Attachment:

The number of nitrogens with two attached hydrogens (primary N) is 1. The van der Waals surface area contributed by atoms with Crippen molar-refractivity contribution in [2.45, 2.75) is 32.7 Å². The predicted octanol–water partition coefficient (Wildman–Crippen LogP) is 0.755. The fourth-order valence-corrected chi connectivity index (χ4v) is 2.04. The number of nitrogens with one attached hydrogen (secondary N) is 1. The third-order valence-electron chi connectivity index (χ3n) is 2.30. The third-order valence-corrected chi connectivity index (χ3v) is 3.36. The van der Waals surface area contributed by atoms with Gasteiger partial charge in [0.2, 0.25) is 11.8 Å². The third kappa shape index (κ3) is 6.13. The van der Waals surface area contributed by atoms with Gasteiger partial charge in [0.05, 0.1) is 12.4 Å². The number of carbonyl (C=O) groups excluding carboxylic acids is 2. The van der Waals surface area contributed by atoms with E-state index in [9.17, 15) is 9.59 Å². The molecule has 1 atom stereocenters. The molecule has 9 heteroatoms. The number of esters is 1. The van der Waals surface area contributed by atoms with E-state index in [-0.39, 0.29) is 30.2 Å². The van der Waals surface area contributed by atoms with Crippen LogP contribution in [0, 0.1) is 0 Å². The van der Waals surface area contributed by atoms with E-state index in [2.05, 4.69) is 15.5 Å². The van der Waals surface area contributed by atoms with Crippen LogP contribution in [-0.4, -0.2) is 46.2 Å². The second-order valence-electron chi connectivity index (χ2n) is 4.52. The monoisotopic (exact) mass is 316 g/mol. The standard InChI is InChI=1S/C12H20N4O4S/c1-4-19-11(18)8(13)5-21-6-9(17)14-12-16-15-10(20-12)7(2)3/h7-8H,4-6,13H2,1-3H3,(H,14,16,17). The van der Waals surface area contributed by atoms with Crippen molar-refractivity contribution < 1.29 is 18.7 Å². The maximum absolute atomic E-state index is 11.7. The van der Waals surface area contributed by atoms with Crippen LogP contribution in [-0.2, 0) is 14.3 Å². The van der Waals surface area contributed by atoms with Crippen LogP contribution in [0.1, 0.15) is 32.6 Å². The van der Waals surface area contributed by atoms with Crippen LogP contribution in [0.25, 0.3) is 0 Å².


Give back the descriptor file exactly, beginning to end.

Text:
The number of nitrogens with two attached hydrogens (primary N) is 1. The van der Waals surface area contributed by atoms with Crippen molar-refractivity contribution in [2.45, 2.75) is 32.7 Å². The predicted octanol–water partition coefficient (Wildman–Crippen LogP) is 0.755. The fourth-order valence-corrected chi connectivity index (χ4v) is 2.04. The number of nitrogens with one attached hydrogen (secondary N) is 1. The third-order valence-electron chi connectivity index (χ3n) is 2.30. The third-order valence-corrected chi connectivity index (χ3v) is 3.36. The van der Waals surface area contributed by atoms with Gasteiger partial charge in [0.2, 0.25) is 11.8 Å². The third kappa shape index (κ3) is 6.13. The van der Waals surface area contributed by atoms with Gasteiger partial charge in [0.05, 0.1) is 12.4 Å². The number of carbonyl (C=O) groups excluding carboxylic acids is 2. The van der Waals surface area contributed by atoms with E-state index in [9.17, 15) is 9.59 Å². The molecule has 1 atom stereocenters. The molecule has 9 heteroatoms. The number of esters is 1. The van der Waals surface area contributed by atoms with E-state index in [-0.39, 0.29) is 30.2 Å². The van der Waals surface area contributed by atoms with Crippen LogP contribution in [0, 0.1) is 0 Å². The van der Waals surface area contributed by atoms with E-state index in [2.05, 4.69) is 15.5 Å². The van der Waals surface area contributed by atoms with Crippen LogP contribution in [-0.4, -0.2) is 46.2 Å². The second-order valence-electron chi connectivity index (χ2n) is 4.52. The monoisotopic (exact) mass is 316 g/mol. The standard InChI is InChI=1S/C12H20N4O4S/c1-4-19-11(18)8(13)5-21-6-9(17)14-12-16-15-10(20-12)7(2)3/h7-8H,4-6,13H2,1-3H3,(H,14,16,17). The van der Waals surface area contributed by atoms with Crippen molar-refractivity contribution < 1.29 is 18.7 Å². The maximum absolute atomic E-state index is 11.7. The van der Waals surface area contributed by atoms with Crippen LogP contribution in [-0.2, 0) is 14.3 Å². The van der Waals surface area contributed by atoms with Crippen LogP contribution in [0.1, 0.15) is 32.6 Å². The van der Waals surface area contributed by atoms with Crippen LogP contribution in [0.25, 0.3) is 0 Å².